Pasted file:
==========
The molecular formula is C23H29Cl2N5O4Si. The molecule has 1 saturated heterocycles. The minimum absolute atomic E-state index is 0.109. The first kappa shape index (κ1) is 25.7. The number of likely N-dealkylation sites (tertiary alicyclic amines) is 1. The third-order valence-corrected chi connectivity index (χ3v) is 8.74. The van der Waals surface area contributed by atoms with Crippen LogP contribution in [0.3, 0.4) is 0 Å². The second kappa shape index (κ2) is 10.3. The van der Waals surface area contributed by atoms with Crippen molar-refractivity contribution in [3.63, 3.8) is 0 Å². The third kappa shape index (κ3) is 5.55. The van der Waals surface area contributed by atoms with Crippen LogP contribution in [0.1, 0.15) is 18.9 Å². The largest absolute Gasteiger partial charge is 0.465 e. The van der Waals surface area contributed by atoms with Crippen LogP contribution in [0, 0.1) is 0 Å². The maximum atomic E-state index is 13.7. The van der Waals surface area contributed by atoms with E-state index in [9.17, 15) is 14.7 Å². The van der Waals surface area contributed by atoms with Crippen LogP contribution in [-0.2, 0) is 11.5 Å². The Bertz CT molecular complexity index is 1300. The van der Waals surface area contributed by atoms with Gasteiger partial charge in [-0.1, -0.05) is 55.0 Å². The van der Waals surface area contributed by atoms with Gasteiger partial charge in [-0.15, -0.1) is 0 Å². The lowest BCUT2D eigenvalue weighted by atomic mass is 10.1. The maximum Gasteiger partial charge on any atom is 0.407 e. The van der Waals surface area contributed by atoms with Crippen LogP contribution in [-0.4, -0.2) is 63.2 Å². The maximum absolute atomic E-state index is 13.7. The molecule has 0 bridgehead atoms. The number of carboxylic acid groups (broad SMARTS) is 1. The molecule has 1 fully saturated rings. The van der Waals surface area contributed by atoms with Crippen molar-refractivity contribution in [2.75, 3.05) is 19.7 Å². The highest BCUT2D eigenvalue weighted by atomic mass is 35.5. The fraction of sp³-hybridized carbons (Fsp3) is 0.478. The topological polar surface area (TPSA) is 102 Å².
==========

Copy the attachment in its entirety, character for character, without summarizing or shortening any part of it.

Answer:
The molecular formula is C23H29Cl2N5O4Si. The molecule has 1 saturated heterocycles. The minimum absolute atomic E-state index is 0.109. The first kappa shape index (κ1) is 25.7. The number of likely N-dealkylation sites (tertiary alicyclic amines) is 1. The third-order valence-corrected chi connectivity index (χ3v) is 8.74. The van der Waals surface area contributed by atoms with Crippen LogP contribution in [0.3, 0.4) is 0 Å². The second kappa shape index (κ2) is 10.3. The van der Waals surface area contributed by atoms with Crippen molar-refractivity contribution in [3.63, 3.8) is 0 Å². The third kappa shape index (κ3) is 5.55. The van der Waals surface area contributed by atoms with Crippen LogP contribution in [0.1, 0.15) is 18.9 Å². The largest absolute Gasteiger partial charge is 0.465 e. The van der Waals surface area contributed by atoms with Crippen LogP contribution in [0, 0.1) is 0 Å². The maximum atomic E-state index is 13.7. The van der Waals surface area contributed by atoms with E-state index in [9.17, 15) is 14.7 Å². The van der Waals surface area contributed by atoms with Crippen LogP contribution in [-0.2, 0) is 11.5 Å². The Bertz CT molecular complexity index is 1300. The van der Waals surface area contributed by atoms with Gasteiger partial charge in [-0.1, -0.05) is 55.0 Å². The van der Waals surface area contributed by atoms with Gasteiger partial charge in [-0.15, -0.1) is 0 Å². The lowest BCUT2D eigenvalue weighted by atomic mass is 10.1. The maximum Gasteiger partial charge on any atom is 0.407 e. The van der Waals surface area contributed by atoms with Crippen LogP contribution in [-0.4, -0.2) is 63.2 Å². The maximum absolute atomic E-state index is 13.7. The molecule has 0 bridgehead atoms. The number of carboxylic acid groups (broad SMARTS) is 1. The molecule has 1 fully saturated rings. The van der Waals surface area contributed by atoms with Crippen molar-refractivity contribution in [2.75, 3.05) is 19.7 Å². The highest BCUT2D eigenvalue weighted by atomic mass is 35.5. The fraction of sp³-hybridized carbons (Fsp3) is 0.478. The topological polar surface area (TPSA) is 102 Å².